# Lego Superheroes and Combinatorics

My son (age 5) has developed the most fascinating (for both of us) new hobby of creating his own Lego superheroes by rearranging the ones that he has. He’s spent hours on this recently, meticulously dismantling them and looking for exactly the right piece to create the character he wants. Behold, a few recent versions:

He refused to tell me their names and got shy when I asked, but from what I can put together it’s (from right to left): Joker in disguise, Queen Tut/Barbara Gordon, Robin ripping his pants off, Happy Bug Man, Caveman Scarecrow and Spidergirl.

Never one to let a good analogy go, I attempted to explain to him that he’s figuring out how many combinations there are for any group of Legos. For example, if we wanted to know how many unique creations we could make out of the pieces in the picture above, we could make over 70,000 unique characters. He informed me “yes, but they wouldn’t be cool guys.” The kid’s got an aesthetic.

So I tried it a different way, and used it to explain to him the difference between a permutation and a combination. If I told him he could only take 2 out of these 6 creations in the car, he has 15 different groups of two he could select. That’s a combination.

If, however, he has a friend over and I tell them they can take two creations in the car and they each get one, they now have 30 possibilities….the original 15 possibilities x 2 ways of splitting them. That’s a permutation….the order matters in addition to the picks, so the number is always higher.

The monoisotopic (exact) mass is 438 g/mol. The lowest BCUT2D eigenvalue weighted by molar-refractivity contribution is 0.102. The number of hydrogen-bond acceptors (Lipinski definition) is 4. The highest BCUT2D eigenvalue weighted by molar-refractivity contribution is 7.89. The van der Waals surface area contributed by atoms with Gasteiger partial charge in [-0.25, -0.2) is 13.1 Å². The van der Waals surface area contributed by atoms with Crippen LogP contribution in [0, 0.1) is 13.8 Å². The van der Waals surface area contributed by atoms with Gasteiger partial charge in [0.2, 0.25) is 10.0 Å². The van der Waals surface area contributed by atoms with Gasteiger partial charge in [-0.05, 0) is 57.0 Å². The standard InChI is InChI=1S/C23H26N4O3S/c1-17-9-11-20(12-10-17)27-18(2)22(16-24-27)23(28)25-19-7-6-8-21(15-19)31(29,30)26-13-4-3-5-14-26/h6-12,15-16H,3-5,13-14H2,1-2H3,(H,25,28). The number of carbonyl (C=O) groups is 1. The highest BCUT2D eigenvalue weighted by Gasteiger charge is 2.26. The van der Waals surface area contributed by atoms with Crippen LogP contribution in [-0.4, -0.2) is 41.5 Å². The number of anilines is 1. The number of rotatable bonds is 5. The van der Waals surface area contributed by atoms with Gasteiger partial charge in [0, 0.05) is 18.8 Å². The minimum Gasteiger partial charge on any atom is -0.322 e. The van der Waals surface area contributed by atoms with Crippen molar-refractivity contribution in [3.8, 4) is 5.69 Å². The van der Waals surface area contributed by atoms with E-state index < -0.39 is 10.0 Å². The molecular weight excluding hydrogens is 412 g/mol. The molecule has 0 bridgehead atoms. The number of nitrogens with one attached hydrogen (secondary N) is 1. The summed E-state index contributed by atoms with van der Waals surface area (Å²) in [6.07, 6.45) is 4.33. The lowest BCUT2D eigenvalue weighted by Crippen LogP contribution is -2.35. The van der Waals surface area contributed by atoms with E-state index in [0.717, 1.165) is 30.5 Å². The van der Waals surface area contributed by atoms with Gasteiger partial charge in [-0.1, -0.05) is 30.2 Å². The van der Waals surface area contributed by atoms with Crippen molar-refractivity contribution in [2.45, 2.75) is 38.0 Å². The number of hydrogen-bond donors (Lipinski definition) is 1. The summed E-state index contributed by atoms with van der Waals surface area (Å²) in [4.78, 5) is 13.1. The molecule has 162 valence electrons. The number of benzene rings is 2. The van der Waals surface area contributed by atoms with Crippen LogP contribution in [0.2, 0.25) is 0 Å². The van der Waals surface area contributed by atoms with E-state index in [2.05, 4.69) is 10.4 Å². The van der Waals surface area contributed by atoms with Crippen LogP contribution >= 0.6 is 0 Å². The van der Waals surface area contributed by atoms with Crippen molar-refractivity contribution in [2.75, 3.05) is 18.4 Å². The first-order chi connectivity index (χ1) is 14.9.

Of course, they will actually just want the same one, and then we will move on to a lesson in sharing. Also, he’s 5, and he kinda just wandered off part way through permutations and then asked if he could be a baby turtle. That’s when I figured I’d move this lesson to the blog, where I was slightly less likely to get turtle related commentary as a response.

Anyway, the history of using Lego’s to illustrate mathematical concepts is actually pretty robust, and can get really interesting. For more on permutations and combinations, try here.  For why stepping on a Lego hurts so much, try this: